Retardation of contaminants on technical barriers or natural materials in a repository system strongly depends on the geochemical environment. Namely, the distribution of radionuclides or chemical pollutants between a liquid phase and a mineral surface (sorption) is dependent on parameters such as pH value, redox potential, ionic strength, and composition of the solution (most prominently the concentration of dissolved inorganic carbon [DIC], competing cations like Ca2+ and Al3+, or complexing ligands like sulfate. Other important boundary conditions are the available mineral surfaces (type and amount/area). As all these parameters are variable over time and space, prognostic tools to assess migration patterns in hydrogeological systems must be able to account for such variation.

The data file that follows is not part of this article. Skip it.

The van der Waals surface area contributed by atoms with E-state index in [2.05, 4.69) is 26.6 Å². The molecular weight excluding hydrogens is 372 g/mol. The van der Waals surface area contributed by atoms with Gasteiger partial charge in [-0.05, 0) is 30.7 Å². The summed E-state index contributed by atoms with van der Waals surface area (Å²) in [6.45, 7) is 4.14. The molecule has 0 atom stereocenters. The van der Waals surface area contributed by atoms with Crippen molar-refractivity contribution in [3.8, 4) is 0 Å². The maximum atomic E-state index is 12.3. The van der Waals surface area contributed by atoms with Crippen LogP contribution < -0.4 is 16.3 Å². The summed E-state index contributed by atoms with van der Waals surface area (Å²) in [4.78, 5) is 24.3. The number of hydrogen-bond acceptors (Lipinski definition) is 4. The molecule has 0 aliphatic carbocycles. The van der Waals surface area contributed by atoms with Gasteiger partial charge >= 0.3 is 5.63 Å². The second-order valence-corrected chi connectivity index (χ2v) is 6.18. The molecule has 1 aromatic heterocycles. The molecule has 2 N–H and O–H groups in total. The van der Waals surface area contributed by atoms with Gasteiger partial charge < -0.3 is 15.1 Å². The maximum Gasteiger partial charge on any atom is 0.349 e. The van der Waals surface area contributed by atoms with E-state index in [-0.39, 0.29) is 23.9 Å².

Here, distribution coefficients for radionuclides on specific sediment compartments are calculated as function of the above parameters using mechanistic sorption models (yielding smart Kd-values). A sediment is defined here as a hydrological unit with a fixed mixture of selected minerals. The calculation produces a multidimensional matrix of smart Kd-values which serves, e.g., as a lookup table to be accessed by suitable reactive transport codes in each time step for each special node. A detailed description of the overall methodology is published in Stockmann et al. (2017).
Stockmann, M., Schikora, J., Becker, D.-A., Flügge, J., Noseck, U., Brendler, V.: Smart Kd-values, their uncertainties and sensitivities - Applying a new approach for realistic distribution coefficients in geochemical modeling of complex systems. Chemosphere, 187 (2017), 277-285 p.